#12: The choice to be quiet is a privilege because it means you had the chance to speak.

Wow. 

That's all I can say after a weekend like this one: A weekend that included a lot of emotions and so many successes.
It is probably the first weekend in quite some time that I have felt nearly as alive as when I first came back home.

I do feel that word for myself now: Home.
It's been a wild ride, a journey, establishing Memphis as a home too.

And, still the same, I think my "home" will always be in my body. Now I've reclaimed it as mine, and I don't want to share it with anyone, trade it for a valuable experience, over-glamorize its perfection, or undervalue its worth. Sometimes, I don't even want to talk about it.

But for the first time, not talking is a choice: an option among options with equally guaranteed safety, inner-fulfillment, and contentment. Not talking is, for the first time, not a result of forced, coerced silence as a hustling mechanism for basic met needs. The choice to be quiet is a privilege because it means you had the chance to speak, and you had that chance either because you pushed yourself forward to demand being heard or you were already well enough to be in the spotlight.

The past year has been a struggle of a different kind: a struggle to sustain what identity was found and unburned. A fertilized remaining of what fresh spirit that returned home a year ago. and revived that previous year of this year ago.

It wasn't a fight for my life as much as a fight to keep living. I am very, very glad to have not quit. 

I remember February being one of the saddest months since my 18th birthday, and I remember feeling as though everything I'd found had been both lost and terribly, terribly taken from me. I remember because as I write this, I am very humbled to think that I bitched my way forth from that sadness into today's diligence so that I might advocate for my soul to live a while longer. What a sad, sad, heavy attitude I came to have, and what a relief it is to have thrown off the shackles of that shame.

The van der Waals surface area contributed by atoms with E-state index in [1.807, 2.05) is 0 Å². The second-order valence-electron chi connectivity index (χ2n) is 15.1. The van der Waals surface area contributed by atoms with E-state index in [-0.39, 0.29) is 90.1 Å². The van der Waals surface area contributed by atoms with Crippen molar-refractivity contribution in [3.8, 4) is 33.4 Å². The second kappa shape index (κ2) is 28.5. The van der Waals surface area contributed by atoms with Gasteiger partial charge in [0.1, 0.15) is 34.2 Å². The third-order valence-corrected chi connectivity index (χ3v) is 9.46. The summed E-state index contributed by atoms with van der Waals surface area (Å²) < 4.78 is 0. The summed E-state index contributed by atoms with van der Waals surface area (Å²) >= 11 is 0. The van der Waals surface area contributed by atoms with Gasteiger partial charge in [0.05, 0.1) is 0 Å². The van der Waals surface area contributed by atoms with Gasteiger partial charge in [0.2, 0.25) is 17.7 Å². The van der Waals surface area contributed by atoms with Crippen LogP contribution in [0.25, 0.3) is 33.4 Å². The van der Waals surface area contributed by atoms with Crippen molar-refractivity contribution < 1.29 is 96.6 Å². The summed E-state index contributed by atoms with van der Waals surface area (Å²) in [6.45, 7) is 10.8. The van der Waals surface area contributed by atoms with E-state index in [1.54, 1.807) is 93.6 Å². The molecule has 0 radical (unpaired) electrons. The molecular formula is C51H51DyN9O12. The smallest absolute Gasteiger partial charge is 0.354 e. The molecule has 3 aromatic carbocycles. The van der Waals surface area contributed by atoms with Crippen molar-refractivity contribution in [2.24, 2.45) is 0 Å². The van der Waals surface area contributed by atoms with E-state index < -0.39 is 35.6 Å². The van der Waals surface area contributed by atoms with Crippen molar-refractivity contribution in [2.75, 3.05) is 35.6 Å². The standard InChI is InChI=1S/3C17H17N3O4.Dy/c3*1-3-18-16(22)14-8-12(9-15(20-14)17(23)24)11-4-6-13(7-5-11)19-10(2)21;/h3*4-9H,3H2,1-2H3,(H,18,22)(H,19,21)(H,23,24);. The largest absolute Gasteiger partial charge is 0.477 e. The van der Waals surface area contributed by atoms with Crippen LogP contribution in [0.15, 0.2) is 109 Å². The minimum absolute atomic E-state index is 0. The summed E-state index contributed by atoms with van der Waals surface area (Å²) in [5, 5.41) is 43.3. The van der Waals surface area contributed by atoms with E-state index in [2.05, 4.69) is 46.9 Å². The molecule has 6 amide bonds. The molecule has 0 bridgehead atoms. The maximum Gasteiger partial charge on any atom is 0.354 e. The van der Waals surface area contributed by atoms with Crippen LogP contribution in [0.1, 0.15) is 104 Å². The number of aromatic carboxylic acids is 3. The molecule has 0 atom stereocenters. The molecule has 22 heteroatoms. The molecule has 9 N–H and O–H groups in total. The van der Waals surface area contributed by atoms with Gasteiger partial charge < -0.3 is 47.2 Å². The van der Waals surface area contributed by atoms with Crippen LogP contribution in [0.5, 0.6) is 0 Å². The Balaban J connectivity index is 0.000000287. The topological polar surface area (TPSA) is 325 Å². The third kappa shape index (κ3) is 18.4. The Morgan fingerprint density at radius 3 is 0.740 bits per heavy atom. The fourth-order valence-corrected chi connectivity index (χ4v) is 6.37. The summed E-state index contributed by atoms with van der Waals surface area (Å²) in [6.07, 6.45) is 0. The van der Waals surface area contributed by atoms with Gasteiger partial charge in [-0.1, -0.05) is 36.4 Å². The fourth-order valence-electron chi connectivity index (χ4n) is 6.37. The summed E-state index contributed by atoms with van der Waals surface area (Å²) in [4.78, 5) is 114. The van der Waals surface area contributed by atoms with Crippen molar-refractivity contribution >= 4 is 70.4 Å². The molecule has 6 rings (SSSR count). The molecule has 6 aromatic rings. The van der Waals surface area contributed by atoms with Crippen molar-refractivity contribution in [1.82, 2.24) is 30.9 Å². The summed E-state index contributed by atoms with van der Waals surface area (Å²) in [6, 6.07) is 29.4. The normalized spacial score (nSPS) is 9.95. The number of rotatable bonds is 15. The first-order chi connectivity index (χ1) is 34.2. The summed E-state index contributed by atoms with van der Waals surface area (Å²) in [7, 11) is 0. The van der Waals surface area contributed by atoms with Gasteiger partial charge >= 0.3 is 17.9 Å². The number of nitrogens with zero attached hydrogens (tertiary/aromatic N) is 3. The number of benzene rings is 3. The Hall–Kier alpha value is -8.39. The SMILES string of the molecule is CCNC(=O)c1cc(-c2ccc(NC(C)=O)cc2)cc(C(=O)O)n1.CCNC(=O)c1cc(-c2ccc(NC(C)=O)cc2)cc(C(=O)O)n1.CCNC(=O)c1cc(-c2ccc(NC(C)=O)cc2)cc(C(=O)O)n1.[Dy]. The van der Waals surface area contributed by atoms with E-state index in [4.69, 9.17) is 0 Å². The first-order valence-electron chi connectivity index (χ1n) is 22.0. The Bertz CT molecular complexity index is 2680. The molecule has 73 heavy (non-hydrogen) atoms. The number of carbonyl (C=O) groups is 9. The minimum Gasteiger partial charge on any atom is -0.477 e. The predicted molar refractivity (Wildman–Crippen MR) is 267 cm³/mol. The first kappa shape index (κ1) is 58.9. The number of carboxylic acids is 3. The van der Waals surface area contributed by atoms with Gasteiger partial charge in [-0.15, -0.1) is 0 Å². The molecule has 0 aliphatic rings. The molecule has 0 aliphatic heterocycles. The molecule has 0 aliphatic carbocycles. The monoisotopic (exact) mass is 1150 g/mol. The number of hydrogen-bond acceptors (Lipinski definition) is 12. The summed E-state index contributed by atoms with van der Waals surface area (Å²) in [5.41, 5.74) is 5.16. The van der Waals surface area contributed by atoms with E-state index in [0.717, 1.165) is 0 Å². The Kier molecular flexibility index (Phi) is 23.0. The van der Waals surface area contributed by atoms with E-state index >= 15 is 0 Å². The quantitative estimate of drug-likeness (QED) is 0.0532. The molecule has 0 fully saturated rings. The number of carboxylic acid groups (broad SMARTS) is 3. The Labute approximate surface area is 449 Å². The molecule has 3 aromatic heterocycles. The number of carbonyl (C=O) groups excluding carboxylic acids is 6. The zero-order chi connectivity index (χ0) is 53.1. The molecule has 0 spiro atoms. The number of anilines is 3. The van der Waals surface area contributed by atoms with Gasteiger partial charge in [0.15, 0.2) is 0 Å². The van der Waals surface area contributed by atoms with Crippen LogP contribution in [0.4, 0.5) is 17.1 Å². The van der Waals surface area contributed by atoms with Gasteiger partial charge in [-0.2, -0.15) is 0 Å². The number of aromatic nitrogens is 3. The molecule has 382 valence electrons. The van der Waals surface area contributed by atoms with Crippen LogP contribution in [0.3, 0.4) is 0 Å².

About a month ago, it occurred to me that I am surrounded by very, very bright people, most of whom are living out their dreams, all of whom are suffering, very few of whom are whole-minded, none of whom has always been so. That is because all of us have or will become sick inside. Suffering is non-discriminatory. Pain is innumerable to those who call themselves alive and known. Death is promised. Joy is certain. And happiness is a mythical unicorn.

What I am saying is that life is fucked up, like, all the way up. And because life will always have more experience than any set of our years combined, we - the grieved - will always face a choice: To what extent will I play life's fool? Or, can I signify the fool inside of me? None of us will ever shine, but we can reflect the light that only comes from our Maker, and our Maker, King over Life, is like a benevolent, omnipotent chancellor whose monopoly game is rigged only in appearance, and only those who practice tomfoolery are unwise enough to see that chancellor's greatest blessings to ourselves: one another.

I do believe I was made in the image of God because only He could take what flaming hot shit existed in February and make her unbroken again. And by unbroken, I mean only a metaphorical likeness to salvation, because I think the greatest tragedy of February is the awareness I have now, which is that there was no brokenness inside me in February at all.

You see, yes - My eating disorder is 100% my mother, and my mother is 100% my eating disorder, but at some point, I stopped having an eating disorder, having only a mother whose left eyelid twitch could send novel-worthy stories of eating disorder tales into my mind. And that is how I betrayed the one who I now know to be far more fierce, more worthy, more capable, more confident, more in touch with reality, and more pleasant than the one who wrote on the pages before those I use now.

You could call this a long awaited kind of renewal, a re-tapping into grace, and the efforts spent were already paid for. 

If there is a gospel, and I believe there to be so, it is only logical that I trust a God I do not have to believe in or depend on in my own strength. He must not need to wait for me, expect any kind of faithfulness, fulfilled commitment, or even consistent honesty to honor what high level of integrity a very perfect God deserves. Because I can never and will never and have never been able to deliver that quality character.

God must stand in the heavens, operate only as God pleases, remain loyal only to God, steward only God's values, and remain accountable only to justice as a measure of worthiness, compassion, and perfection.

It is only before I last fell that I saw there is no opportunity ever for a faith switch to be clicked on or clicked off, because my arms are chopped off all too frequently and too easily; I am a Gemini by astrological design, Bipolar by DSM category, and imperfect in man's current destination, all of which to say there is no hope for a "getting my shit together" of my own strength. I am sick. Never will there be a finer reason or poorer excuse for bondage to an eating disorder.

But this I can tell you, this I can say:
Once, I tried to adult.
I mean, I tried really, really hard.
That's when I knew a childlike hope will always work better for me.
I have not behaved. 
I have not grown infinitely stronger.
I have never, never, never once failed.
I have found loneliness only when denying myself my sorrow,
and I have seen provision when finding out I will never be the only one.

 

Photography © kendall crouther